daily Diigo

daily Diigo 03/05/2011

In Uncategorized on March 5, 2011 at 11:30 am
  • tags: Groupon

    • one Portland, Ore., coffee-shop owner discovered, getting something for free can get very expensive
    • Not only did she underestimate the number of shoppers her Groupon promotion might attract, the discount offer itself was too generous.
    • business owners like Burke can pay a steep price for marketing experiments. While Posies’ foot traffic shot up by about a third after the promotion, the majority of her new customers did not spend above the value of the Groupon offer. Many of them used multiple Groupons at a time. They also neglected to tip staff members, attempted to use expired coupons and subsequently became irate with staff members when they were refused.

      “I consider it the single worst decision I’ve ever made as a business owner,” says Burke. “I could have done a lot more advertising for $10,000 with a lot less frustration.”

    • the importance of calculating the bottom-line business impact before experimenting with cutting-edge tactics
  • tags: CapitalOne credit loans

    • $50,000 loan from Capital One
    • Small Business Administration-guaranteed loan through Capital One in 2005 to buy printing equipment for his three-person fine art reproduction company in Davidson, N.C. He personally guaranteed the loan—as the SBA requires—and owes about $20,000 remaining. Although he has never missed a payment and his credit score, at 830, is nearly perfect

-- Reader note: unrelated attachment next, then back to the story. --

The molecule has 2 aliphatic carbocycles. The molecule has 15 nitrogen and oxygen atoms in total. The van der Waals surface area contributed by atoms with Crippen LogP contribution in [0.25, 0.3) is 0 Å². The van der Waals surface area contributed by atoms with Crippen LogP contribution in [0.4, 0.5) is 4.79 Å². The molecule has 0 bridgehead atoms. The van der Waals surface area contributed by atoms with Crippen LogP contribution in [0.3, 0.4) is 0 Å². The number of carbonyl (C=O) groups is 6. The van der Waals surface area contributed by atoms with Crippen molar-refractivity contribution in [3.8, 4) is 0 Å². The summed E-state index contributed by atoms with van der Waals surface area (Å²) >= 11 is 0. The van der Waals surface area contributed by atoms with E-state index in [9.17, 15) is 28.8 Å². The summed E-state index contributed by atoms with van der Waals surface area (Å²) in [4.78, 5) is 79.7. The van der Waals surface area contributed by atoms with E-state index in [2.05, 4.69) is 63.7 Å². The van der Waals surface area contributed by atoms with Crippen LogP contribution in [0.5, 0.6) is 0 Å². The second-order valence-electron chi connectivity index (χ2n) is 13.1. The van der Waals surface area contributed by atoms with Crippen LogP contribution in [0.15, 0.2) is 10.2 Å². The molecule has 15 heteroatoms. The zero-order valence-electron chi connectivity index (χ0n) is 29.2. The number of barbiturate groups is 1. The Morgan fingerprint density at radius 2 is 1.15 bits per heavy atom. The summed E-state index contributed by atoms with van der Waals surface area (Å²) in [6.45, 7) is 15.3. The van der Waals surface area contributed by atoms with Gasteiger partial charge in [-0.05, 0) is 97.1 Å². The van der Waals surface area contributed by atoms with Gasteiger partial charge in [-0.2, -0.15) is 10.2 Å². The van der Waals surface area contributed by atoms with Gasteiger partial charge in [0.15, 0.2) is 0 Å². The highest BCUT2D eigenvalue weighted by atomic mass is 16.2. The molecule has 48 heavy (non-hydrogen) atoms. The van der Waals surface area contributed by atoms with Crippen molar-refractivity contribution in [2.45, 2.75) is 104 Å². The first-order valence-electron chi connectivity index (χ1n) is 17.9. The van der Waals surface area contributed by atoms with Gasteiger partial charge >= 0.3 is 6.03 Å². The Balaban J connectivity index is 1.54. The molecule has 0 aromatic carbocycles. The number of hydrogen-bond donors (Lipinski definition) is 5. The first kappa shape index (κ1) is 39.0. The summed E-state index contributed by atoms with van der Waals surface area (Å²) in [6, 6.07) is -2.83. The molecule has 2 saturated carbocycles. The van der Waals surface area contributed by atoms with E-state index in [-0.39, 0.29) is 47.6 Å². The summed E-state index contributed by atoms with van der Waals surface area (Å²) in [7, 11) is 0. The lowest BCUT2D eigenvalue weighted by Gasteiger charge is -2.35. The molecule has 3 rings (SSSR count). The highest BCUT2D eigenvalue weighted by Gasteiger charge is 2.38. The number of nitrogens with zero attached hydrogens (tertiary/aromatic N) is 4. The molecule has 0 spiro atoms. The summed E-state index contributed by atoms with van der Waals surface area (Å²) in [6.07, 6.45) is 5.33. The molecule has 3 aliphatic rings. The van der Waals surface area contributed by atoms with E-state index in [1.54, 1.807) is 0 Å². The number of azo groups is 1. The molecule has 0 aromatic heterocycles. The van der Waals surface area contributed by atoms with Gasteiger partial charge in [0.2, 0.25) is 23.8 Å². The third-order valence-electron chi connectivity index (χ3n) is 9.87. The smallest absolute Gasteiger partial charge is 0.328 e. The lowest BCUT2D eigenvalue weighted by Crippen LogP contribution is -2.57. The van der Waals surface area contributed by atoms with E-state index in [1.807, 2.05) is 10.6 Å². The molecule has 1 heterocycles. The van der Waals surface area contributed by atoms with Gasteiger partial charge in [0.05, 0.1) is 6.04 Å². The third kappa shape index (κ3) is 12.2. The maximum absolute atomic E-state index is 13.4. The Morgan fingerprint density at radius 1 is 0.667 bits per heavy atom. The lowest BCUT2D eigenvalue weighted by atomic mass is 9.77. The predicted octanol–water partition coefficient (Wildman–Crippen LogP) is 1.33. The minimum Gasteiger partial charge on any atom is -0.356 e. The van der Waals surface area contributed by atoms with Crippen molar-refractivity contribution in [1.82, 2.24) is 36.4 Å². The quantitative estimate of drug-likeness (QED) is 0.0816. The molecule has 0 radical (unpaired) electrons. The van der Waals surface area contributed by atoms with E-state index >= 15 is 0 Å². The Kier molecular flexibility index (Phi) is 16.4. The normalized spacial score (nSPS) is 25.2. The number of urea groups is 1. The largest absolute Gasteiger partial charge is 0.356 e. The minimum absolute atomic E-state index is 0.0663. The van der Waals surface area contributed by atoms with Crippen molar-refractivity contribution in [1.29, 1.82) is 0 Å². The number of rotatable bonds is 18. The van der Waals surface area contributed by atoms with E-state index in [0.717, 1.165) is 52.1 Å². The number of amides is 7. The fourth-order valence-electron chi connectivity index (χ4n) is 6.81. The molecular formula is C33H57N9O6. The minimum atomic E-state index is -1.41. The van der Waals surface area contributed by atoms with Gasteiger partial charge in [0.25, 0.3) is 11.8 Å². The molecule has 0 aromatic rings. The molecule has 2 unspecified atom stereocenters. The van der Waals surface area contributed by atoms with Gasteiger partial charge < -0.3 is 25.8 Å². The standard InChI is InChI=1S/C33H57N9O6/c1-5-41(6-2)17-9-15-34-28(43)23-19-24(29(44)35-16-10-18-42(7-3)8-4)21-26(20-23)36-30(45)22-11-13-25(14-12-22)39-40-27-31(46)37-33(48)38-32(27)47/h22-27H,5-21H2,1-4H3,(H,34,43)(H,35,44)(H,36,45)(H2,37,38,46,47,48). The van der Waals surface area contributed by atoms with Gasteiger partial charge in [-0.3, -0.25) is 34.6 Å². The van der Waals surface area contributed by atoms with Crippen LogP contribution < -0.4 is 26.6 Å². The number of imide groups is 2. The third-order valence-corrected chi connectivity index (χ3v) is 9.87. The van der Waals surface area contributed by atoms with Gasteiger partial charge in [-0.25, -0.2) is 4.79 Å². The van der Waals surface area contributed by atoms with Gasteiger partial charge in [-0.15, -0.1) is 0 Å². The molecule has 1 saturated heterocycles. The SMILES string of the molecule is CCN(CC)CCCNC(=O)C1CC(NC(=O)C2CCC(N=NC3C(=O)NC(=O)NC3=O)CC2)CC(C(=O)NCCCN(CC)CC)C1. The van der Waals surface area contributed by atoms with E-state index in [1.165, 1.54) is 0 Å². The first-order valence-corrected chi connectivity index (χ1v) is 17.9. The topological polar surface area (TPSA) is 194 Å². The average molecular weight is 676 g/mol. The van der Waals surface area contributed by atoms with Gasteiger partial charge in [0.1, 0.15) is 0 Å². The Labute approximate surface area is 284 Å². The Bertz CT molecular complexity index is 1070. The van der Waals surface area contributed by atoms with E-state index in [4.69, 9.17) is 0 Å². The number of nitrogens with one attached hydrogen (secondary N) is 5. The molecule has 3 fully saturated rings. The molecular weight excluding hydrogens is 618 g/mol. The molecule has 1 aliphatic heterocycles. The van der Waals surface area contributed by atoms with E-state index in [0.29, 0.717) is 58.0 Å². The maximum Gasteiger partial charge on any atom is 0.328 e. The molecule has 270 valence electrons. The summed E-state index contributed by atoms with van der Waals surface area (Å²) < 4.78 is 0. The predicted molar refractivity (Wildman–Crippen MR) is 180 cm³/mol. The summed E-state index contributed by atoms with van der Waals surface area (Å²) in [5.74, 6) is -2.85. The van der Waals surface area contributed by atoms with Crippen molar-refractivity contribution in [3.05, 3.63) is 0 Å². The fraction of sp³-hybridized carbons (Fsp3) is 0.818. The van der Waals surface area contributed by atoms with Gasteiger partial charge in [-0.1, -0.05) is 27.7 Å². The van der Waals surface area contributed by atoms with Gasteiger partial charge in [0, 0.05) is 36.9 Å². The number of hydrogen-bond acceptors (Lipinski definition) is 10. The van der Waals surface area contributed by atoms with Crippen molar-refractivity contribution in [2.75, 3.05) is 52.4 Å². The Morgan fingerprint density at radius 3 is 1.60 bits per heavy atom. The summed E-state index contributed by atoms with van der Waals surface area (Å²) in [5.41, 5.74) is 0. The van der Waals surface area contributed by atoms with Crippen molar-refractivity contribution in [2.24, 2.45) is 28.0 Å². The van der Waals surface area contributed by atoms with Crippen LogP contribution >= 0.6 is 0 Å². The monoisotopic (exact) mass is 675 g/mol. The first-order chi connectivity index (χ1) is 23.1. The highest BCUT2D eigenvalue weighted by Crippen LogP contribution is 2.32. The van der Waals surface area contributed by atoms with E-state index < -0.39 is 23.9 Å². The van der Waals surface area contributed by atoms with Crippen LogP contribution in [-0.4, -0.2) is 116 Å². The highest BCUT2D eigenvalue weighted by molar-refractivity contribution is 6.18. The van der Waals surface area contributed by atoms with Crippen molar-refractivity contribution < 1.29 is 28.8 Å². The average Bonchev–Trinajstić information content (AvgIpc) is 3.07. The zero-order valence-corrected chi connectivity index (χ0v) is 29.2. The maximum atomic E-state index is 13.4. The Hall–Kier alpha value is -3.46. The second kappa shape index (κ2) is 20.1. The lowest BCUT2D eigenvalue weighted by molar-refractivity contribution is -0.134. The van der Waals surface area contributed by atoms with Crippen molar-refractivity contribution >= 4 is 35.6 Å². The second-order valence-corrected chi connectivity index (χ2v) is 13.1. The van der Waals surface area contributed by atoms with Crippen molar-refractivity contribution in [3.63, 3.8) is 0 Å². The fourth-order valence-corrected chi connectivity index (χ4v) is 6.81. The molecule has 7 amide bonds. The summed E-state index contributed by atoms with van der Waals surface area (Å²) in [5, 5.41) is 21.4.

• his FICO score could drop 25 to 75 points when the loan’s $20,000 balance gets reported, because the credit rating weighs total debt and the amount of available credit being used.
  • tags: restaurant

    • no to the 21st-century conviction that everything can be accessorized to the customer’s taste
    • “Instead of trying to make a menu that’s for everyone, let’s make a menu that works best for what we want to do.”
    • “You’re supposed to drink espresso fast,” said Caroline Bell, an owner of Café Grumpy, explaining that paper lets the heat dissipate too quickly.

      When some customers at the three outposts in Brooklyn and Manhattan became, well, grumpy over the lack of takeout espresso, Ms. Bell instituted a policy meant to be taken more with a wink than with the snarl of the cafe’s logo: Patrons can get an espresso to go, if they pay $12 to drink it from a porcelain cup they can keep. “People actually do that,” she said. “There’s a guy that comes in every day to Chelsea with that cup and gets espresso.”

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